AmericaThe battle between the Burmese python and the short-snouted crocodile can end with the winner going to one of the two species depending on the size.
The American alligator, which can be more than 3.7 meters long and weighs 454 kilograms, has long been considered the top predator in South Florida, according to Newsweek. This reptile lives throughout the state, in swamps and lakes. However, their dominance is being shaken by the Burmese python, native to Southeast Asia and a successful invasive species in South Florida over the past few decades.
With a maximum length of about 6 meters, the Burmese python appeared in Florida in the 1970s and 1980s when thousands of them were imported to be sold as pets. Some pythons are released accidentally or intentionally. Gradually, they began to breed, forming a population in the southern part of the state, mainly in the Everglades ecosystem.
Since both of these large animals live in South Florida, they sometimes clash with each other. “Both alligators and Burmese pythons are the top predators in the Everglades ecosystem and will encounter each other in a wide variety of sizes and habitat types,” said Ian Bartoszek, wildlife biologist at the Southwest Florida Conservation Center, said.
Burmese pythons are non-picky predators and can digest Florida’s diverse fauna. In fact, this invasive python has been linked to a dramatic decline in many native wildlife species. Occasionally, they have been recorded eating crocodiles. Burmese pythons appear to have no enemies in the area due to their large size and early maturity. Crocodiles may be an exception because they occasionally eat pythons. According to Bartoszek, the short-snouted crocodile and the Burmese python are enemies.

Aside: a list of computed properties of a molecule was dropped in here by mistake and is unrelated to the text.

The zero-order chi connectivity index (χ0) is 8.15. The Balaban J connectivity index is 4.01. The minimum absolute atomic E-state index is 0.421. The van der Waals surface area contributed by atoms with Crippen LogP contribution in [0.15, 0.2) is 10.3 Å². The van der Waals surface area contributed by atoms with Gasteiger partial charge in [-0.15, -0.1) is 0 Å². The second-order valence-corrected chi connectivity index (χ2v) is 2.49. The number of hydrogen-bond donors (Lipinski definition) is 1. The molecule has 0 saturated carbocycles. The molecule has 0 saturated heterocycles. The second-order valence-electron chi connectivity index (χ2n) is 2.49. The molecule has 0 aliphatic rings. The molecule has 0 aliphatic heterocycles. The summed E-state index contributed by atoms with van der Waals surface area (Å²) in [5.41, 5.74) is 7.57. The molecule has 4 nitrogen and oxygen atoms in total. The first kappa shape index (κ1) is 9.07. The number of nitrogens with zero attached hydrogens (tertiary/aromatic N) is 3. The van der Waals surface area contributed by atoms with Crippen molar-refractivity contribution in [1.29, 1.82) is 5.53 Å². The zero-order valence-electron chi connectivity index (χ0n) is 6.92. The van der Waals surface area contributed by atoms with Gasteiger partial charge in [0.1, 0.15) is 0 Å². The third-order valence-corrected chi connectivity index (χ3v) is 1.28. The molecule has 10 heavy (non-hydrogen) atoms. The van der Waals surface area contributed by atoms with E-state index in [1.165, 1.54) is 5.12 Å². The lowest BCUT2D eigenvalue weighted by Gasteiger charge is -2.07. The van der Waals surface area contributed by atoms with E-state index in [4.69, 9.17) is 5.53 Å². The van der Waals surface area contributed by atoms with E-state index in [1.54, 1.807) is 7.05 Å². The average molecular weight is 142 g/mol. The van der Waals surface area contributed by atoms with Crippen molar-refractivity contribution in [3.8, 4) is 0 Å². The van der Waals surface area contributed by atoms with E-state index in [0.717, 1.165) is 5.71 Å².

In the confrontations between the short-snouted crocodile and the Burmese python, size plays an important role and is likely to determine the outcome. When the two species are young, they are more susceptible to predation. A newly hatched python is not a match for an adult crocodile and vice versa.
“We’ve radio-tracked both hatched and adult pythons falling into the belly of the alligator, but there’s no reliable data yet on how often predation from either side occurs. In season In winter, adult pythons are often more interested in pairing and do not eat much. But the short-snout crocodile is still on the python’s prey list if given the opportunity,” Bartoszek shared.
The possibility of a large python eating a large crocodile is very unlikely. However, telemetry research by Bartoszek et al showed that large crocodiles are more likely to eat large pythons. Bartoszek does not pay attention to the cases of pythons eating the carcass of dead crocodiles. “Large adult American short-snouted crocodiles are still kings of the Everglades and they will win most encounters with Burmese pythons,” Bartoszek said.
However, some researchers suggest that the Burmese python may be the top predator in the Everglades. According to Michael Kirkland, a biologist at the South Florida Water Authority, both pythons and alligators have a good chance of winning if they fight each other.
An Khang (Follow Newsweek)